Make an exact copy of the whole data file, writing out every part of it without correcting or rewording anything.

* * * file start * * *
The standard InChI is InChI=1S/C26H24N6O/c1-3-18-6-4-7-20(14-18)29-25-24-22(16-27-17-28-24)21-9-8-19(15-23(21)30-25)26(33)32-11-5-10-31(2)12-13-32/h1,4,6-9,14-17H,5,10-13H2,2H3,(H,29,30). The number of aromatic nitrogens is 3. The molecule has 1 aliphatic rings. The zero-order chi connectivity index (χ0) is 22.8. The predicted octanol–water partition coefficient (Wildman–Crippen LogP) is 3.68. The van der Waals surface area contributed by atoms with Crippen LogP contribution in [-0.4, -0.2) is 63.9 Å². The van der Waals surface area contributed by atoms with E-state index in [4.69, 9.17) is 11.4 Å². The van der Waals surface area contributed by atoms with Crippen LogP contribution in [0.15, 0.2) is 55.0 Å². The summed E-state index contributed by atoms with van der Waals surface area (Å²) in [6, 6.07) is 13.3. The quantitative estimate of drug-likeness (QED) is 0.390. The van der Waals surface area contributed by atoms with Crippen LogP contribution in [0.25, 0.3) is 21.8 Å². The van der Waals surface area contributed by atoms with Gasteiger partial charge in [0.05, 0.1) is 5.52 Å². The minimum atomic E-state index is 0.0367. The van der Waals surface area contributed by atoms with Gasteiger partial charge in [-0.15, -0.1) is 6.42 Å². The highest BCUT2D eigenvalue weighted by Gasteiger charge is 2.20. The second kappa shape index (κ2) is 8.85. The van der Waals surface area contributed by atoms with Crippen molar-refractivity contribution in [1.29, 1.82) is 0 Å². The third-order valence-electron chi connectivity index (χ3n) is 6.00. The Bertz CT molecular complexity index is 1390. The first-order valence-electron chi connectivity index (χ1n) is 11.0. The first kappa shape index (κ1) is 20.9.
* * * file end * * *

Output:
The standard InChI is InChI=1S/C26H24N6O/c1-3-18-6-4-7-20(14-18)29-25-24-22(16-27-17-28-24)21-9-8-19(15-23(21)30-25)26(33)32-11-5-10-31(2)12-13-32/h1,4,6-9,14-17H,5,10-13H2,2H3,(H,29,30). The number of aromatic nitrogens is 3. The molecule has 1 aliphatic rings. The zero-order chi connectivity index (χ0) is 22.8. The predicted octanol–water partition coefficient (Wildman–Crippen LogP) is 3.68. The van der Waals surface area contributed by atoms with Crippen LogP contribution in [-0.4, -0.2) is 63.9 Å². The van der Waals surface area contributed by atoms with E-state index in [4.69, 9.17) is 11.4 Å². The van der Waals surface area contributed by atoms with Crippen LogP contribution in [0.15, 0.2) is 55.0 Å². The summed E-state index contributed by atoms with van der Waals surface area (Å²) in [6, 6.07) is 13.3. The quantitative estimate of drug-likeness (QED) is 0.390. The van der Waals surface area contributed by atoms with Crippen LogP contribution in [0.25, 0.3) is 21.8 Å². The van der Waals surface area contributed by atoms with Gasteiger partial charge in [0.05, 0.1) is 5.52 Å². The minimum atomic E-state index is 0.0367. The van der Waals surface area contributed by atoms with Gasteiger partial charge in [-0.15, -0.1) is 6.42 Å². The highest BCUT2D eigenvalue weighted by Gasteiger charge is 2.20. The second kappa shape index (κ2) is 8.85. The van der Waals surface area contributed by atoms with Crippen molar-refractivity contribution in [1.29, 1.82) is 0 Å². The third-order valence-electron chi connectivity index (χ3n) is 6.00. The Bertz CT molecular complexity index is 1390. The first-order valence-electron chi connectivity index (χ1n) is 11.0. The first kappa shape index (κ1) is 20.9.